In less than a minute's worth of
conversation, most college students can accurately assess a fellow
student's intelligence within a few points of his or her actual IQ,
"People were within a relatively close range of (guessing) someone's actual
intelligence," explained Nora A. Murphy, a doctoral student at
Northeastern University in Boston, Massachusetts. She presented the
findings here Friday at the annual meeting of the American Psychological
In their study, Murphy and colleagues Drs. Judith A. Hall and C. Randall
Colvin videotaped the first-time meetings of 44 pairs of college students.
Speaking with Reuters Health, Murphy explained that most of these short,
introductory conversations were "very basic" in nature. "They talked about
the classes they took, they talked about their majors, they talked about
where they lived on campus."
The researchers then played 22 of the 1-minute videos to a group of
students including 203 women and 77 men who were enrolled in an
introductory psychology class. Viewers were asked to guess the IQ,
Scholastic Aptitude Test (SAT) and grade point average (GPA) scores of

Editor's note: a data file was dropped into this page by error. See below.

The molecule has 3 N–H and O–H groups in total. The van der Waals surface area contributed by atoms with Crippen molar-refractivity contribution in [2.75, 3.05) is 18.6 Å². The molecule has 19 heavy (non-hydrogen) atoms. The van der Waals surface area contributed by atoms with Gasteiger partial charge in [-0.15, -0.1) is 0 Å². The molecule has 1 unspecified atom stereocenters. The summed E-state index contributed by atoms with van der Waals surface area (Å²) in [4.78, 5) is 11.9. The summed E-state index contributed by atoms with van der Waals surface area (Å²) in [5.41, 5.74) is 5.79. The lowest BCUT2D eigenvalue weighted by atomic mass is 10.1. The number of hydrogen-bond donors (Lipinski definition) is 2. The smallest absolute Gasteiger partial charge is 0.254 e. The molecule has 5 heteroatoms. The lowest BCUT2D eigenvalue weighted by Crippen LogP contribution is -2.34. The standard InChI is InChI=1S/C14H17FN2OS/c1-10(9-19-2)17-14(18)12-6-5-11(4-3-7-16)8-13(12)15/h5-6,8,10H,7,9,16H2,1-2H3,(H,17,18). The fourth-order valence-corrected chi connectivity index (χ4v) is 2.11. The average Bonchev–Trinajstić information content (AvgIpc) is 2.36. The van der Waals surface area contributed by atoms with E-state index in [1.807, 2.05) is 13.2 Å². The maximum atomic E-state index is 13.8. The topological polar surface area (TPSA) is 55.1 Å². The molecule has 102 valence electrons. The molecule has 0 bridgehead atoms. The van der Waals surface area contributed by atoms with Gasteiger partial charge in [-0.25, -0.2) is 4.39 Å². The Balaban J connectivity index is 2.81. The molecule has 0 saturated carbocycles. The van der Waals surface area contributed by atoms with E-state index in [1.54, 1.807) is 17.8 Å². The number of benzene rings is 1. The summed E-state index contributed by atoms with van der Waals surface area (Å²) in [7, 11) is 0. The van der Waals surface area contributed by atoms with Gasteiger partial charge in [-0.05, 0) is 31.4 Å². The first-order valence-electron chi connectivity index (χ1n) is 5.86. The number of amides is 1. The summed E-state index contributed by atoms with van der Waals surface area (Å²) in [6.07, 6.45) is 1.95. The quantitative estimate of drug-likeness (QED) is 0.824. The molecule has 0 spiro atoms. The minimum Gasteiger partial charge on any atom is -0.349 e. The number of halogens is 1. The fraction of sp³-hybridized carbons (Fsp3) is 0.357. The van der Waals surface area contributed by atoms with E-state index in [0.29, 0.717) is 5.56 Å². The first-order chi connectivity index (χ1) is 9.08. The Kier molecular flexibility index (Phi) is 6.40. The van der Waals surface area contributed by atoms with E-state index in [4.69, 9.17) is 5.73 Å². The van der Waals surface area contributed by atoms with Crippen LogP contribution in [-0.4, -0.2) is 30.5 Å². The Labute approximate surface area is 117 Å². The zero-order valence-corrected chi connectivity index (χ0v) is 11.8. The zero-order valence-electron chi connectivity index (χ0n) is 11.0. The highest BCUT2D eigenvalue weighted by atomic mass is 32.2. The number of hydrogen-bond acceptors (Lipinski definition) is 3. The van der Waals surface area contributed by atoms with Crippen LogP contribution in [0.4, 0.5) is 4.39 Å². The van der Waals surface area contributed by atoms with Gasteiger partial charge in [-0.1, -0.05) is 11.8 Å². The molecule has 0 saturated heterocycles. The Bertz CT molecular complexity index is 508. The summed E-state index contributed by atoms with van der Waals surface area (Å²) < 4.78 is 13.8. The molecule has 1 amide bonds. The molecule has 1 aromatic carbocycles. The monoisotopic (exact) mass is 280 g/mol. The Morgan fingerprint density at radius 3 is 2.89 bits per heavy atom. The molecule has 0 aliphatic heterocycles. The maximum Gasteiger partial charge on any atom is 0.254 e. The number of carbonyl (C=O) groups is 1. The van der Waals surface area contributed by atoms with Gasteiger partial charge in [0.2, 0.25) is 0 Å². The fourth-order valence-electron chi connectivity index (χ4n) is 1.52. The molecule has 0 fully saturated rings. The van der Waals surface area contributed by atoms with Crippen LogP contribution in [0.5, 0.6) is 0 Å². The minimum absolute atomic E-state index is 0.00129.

each of the students depicted in the tapes.
The investigators compared those estimates to the students' actual test
scores, gleaned from college records.
"When we correlated the perceived intelligence--what they thought the
person's intelligence was--compared with his (or her) actual intelligence,
we found that people were fairly accurate," Murphy said. On the whole,
student test scores and viewers 'perceived intelligence' scores were "highly
similar," she said.
"We have some evidence that responsiveness to your conversation
partner--how engaged you are in that person's conversation, how well you
respond to different questions, as well as the number of questions you
ask" all give off clues to intelligence, Murphy said.
Nonverbal factors may have a large role to play, as well. In fact, viewers'
intelligence assessments remained somewhat accurate even when they
watched the tapes with the sound off, Murphy said.
Of course, some of us may be more intuitive in picking up on these cues
than others. The Boston researcher speculates that "women will probably
be better at this skill, because women are better (at) reading nonverbal
communication. We're now teasing apart different groups and ethnicities
to see who is better at accurately assessing intelligence."